The DCS laser shock station has already produced some substantial results since it was declared fully operational in 2019. The initial experiments determined the exact melting pressure of tantalum, an important metal used in electronics. More recently, laser shock studies at the APS have revealed the microstructural changes undergone by iron at its melting point under high pressures inside planetary cores, and the existence of a phase transition occurring in gold just before its melting point. "No one had seen (or guessed) at that," Sethian notes.
Understanding additive manfacturing at the nanoscale
The combination of high-energy x-ray imaging and lasers is also spurring developments in the cutting-edge fabrication techniques of additive manufacturing (AM), more commonly known as 3D printing, some of which also use laser technologies. Understanding what's actually happening on the nanoscopic scale of an AM component as it's created has proven a major challenge. That incomplete understanding forces scientists to rely on indirect modeling based on other only partly comparable industrial techniques, such as welding. This apples-to-oranges approach leads to imperfect control of the AM process and the production of defect-laden parts that might not meet desired standards.
Aiden Alexander Martin, who studies metal additive manufacturing at the Lawrence Livermore National Laboratory, doesn't use laser shock experiments, but the unique capabilities of x-ray synchrotron imaging on their own are indispensable for his particular work. Laser-based AM techniques such as laser powder bed fusion, for example, which uses a laser to melt powdered material into solid parts, are extremely complex and fast-moving, involving high temperatures, laser-metal interactions, molten metal flow, quick phase transitions, vaporization, and other phenomena—all of which can affect the strength and integrity of the finished piece, and all opaque to optical observation.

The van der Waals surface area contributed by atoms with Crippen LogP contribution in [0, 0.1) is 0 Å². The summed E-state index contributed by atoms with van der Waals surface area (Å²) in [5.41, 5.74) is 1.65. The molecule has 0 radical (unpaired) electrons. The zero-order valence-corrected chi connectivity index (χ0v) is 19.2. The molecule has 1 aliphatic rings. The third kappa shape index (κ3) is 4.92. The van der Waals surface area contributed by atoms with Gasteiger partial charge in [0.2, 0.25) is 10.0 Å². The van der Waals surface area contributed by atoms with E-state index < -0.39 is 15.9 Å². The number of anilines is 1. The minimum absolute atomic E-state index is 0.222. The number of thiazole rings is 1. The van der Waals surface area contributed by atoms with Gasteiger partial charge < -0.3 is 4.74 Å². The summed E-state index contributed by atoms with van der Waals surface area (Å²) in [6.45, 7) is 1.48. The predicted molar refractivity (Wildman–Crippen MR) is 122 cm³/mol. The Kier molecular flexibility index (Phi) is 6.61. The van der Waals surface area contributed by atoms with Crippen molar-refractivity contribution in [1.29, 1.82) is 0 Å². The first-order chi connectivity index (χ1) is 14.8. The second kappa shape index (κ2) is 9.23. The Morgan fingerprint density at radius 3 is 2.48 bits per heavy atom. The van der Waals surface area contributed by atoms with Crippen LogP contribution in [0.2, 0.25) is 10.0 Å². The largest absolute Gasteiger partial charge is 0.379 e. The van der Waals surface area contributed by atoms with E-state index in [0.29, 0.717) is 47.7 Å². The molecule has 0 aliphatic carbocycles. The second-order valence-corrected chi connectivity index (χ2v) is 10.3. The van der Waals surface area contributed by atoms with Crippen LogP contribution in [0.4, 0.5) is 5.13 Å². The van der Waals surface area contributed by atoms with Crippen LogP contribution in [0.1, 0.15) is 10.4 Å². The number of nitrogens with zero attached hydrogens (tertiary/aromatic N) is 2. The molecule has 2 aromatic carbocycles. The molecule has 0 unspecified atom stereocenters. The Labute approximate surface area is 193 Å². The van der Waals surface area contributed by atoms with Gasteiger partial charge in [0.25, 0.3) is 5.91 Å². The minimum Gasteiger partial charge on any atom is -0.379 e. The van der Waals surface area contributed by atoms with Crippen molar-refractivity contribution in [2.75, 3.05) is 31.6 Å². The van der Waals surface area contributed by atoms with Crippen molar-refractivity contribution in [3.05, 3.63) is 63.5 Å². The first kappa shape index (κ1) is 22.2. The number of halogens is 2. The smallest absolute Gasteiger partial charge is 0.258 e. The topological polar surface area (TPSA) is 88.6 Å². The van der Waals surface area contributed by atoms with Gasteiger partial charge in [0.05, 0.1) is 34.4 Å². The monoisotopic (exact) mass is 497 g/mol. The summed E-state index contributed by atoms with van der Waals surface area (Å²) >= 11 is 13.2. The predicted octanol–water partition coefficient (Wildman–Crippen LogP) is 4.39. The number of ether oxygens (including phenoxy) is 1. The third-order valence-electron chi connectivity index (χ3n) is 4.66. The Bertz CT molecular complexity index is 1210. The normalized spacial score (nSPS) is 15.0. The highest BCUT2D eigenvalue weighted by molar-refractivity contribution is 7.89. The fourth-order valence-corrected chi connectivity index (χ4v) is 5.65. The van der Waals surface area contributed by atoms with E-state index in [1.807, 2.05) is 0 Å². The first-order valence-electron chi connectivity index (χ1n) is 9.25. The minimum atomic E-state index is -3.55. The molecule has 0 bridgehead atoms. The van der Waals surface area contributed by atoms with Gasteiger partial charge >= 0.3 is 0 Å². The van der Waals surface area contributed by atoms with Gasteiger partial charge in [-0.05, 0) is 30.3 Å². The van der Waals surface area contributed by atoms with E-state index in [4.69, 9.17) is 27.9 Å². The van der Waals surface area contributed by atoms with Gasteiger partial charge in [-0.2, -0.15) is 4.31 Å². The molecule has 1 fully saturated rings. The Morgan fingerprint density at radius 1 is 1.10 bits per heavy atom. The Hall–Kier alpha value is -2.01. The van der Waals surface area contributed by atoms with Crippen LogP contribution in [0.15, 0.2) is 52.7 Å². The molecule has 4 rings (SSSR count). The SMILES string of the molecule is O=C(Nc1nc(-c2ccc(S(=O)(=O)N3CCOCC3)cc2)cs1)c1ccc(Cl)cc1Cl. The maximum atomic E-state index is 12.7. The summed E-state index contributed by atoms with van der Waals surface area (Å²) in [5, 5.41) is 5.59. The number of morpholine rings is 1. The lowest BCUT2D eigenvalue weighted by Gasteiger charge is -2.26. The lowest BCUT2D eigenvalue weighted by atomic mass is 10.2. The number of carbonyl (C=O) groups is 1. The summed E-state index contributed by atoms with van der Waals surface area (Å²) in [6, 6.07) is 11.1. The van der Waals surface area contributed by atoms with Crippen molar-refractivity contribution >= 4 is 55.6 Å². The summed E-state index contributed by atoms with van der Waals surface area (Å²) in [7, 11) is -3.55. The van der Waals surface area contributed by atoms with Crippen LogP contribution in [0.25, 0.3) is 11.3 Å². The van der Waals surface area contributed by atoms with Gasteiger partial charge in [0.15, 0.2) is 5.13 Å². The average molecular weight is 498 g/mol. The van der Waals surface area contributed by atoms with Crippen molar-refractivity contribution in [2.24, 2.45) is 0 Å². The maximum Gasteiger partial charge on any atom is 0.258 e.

X-ray sources at the APS reveal small pore defects, which are created during laser powder bed AM, specifically when the laser reaches the end of a track and turns. Credit: Aiden Martin/Nature Communications
"You can imagine a laser hitting a surface and melting and cooling," says Martin. "It's happening very fast. We need x-ray sources like the APS to actually probe those kinds of timescales. And the reason we use x-rays compared to say optical measurement, is the x-rays can probe within the metal structure. At APS, we take images where we can actually see the liquid metal under the surface, and we can see it moving. We can see pore formation and other phenomena that either cause defects in the part, or change the material stress and strength properties."
With data in hand showing basic processes of AM fabrication of different metals and different parts, detailed simulation models can be constructed and validated, then used to refine AM techniques and design further experiments to address unanswered questions.
At the extremes of temperature, pressure, and stress
Although the advanced photon source at Argonne currently holds a unique position as the brightest (i.e., highest concentration of photons) x-ray source in the western hemisphere, it's not the only facility where such research is done. Other synchrotron light sources in North America include the National Synchrotron Light Source at Brookhaven National Laboratory in New York, Stanford's SLAC National Accelerator Laboratory and Berkeley's Advanced Light Source in California, along with various smaller facilities elsewhere. Internationally, notable facilities are the Diamond Light Source in the United Kingdom, the European Synchrotron Radiation Facility in France, and KEK in Japan.
At all these facilities, scientists are using synchrotron light to probe the structure of matter, not only under normal conditions but at the very extremes of temperature, pressure, and stress. Whether investigators are using the short, sharp shock supplied by a laser, or a hurtling gas-propelled projectile, or just the unprecedented capabilities provided by the state-of-the-art synchrotron light facilities now available, they're not just answering old questions but finding new ones to ask that weren't even previously imagined. And in some cases, says Sethian, "They've actually even contradicted previous data in which people didn't have this accurate a laser or x-ray source."
Maybe not as "extreme" as climbing Everest or diving the Marianas Trench, but scientifically speaking, these achievements are pretty impressive for a bunch of photons.
Mark Wolverton is a freelance science writer and author based in Philadelphia.